After a few more stories from Charlie and Natalia, and a couple more beers, it was time for Molly and I to head back to our hotel. As we stood up to leave we thanked the couple for a memorable evening. Natalia approached and gave us each a warm hug and a kiss on the cheek. Charlie gave Molly a hug and then stepped sideways and placed himself firmly in front of me. He grabbed the back of my head and pulled me toward him so that our foreheads were touching. He looked intently in to my eyes and I could see that he was beginning to get misty-eyed. His voice was shaky when he said slowly, "You have the ability to do whatever you want. Take your wife and go see the world, brother!" He quickly embraced me and gave me the kind of hug usually reserved for long-time comrades. As we exited the pub we turned back and Charlie and Natalia were standing side by side, watching us leave. They offered one last wave goodbye. Molly and I floated back to the hotel, high off the pleasant fumes of the experience.
One of our travel goals is to buy a camper, leave everything behind, and tour North America for an indefinite period of time. During the process in which we were drafting just how we would go about doing this we came across The Wanderlusters, a young couple that was already living our dream. They gave us even more inspiration and practical ideas on how to make it work. We have a few other places we want to visit and a few tasks we need to accomplish before we embark on this type of journey. Until then, pictures like this will keep us motivated...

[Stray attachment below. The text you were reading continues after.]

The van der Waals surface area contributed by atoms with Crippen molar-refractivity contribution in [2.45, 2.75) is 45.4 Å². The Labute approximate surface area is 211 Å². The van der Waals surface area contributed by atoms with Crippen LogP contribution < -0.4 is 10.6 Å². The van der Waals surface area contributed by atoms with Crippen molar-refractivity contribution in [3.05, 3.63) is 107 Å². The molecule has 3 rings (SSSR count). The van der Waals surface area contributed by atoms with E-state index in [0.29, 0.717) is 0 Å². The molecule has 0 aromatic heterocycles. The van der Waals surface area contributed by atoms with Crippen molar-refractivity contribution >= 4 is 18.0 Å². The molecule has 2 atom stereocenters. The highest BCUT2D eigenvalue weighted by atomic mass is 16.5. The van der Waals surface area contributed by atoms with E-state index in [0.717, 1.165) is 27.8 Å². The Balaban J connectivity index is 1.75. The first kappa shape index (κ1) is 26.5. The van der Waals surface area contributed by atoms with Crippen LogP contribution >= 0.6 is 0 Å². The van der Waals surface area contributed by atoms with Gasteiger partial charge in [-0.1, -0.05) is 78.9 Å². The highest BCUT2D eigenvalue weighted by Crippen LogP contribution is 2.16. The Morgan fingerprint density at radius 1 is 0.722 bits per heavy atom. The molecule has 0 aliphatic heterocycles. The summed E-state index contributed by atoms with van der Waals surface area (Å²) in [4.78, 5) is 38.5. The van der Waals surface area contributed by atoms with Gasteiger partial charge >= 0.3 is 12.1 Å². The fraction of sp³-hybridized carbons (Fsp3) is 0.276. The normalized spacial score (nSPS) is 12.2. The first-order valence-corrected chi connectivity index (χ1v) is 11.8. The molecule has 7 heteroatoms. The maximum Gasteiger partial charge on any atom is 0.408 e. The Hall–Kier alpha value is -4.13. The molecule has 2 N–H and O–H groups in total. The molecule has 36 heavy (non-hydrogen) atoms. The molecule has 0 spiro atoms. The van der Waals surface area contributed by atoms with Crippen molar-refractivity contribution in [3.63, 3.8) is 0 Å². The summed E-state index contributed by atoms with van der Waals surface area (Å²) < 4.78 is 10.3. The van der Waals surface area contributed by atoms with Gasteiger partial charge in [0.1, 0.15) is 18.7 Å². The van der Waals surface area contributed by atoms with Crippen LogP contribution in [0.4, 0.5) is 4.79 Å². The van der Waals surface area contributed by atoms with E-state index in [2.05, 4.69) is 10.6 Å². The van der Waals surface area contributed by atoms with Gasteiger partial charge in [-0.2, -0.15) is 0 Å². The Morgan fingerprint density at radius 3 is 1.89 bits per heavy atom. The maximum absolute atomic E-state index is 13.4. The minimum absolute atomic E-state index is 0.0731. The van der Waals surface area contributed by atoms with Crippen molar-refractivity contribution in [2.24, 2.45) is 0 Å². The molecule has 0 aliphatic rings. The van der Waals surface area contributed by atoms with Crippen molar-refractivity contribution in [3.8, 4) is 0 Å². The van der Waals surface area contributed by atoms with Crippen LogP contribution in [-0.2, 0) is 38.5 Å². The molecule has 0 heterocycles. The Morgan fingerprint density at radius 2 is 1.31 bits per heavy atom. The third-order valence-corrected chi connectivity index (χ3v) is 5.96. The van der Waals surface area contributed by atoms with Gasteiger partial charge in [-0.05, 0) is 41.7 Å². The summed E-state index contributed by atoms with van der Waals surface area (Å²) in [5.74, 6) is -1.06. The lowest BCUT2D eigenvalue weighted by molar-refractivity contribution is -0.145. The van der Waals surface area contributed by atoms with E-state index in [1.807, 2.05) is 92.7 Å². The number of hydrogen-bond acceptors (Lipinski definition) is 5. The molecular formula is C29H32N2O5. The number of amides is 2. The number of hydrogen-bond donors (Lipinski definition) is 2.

Turn on the black light, toss a Pink Floyd record on, and watch this satellite-based video of global flight patterns. Pay special attention to how the flights correspond to the way the sun moves over the earth.
We had some friends over for drinks last night and got into a discussion about the perception of the 48 Continental United States through the eyes of a life-long New Yorker. Everyone around our table had just spent some time in New York City and noticed that many New Yorkers have very little understanding of how the rest of the country is laid out on the map. Granted, they have a pretty decent comprehension of the upper East Coast. Pennsylvania is close. California is all the way to the left. Ohio, Idaho, and Texas are all in the middle somewhere. Is Las Vegas a state? You can drive to Hawaii, right?
New Yorkers, prepare to have your minds blown as Senator Al Franken draws the entire US map freehand.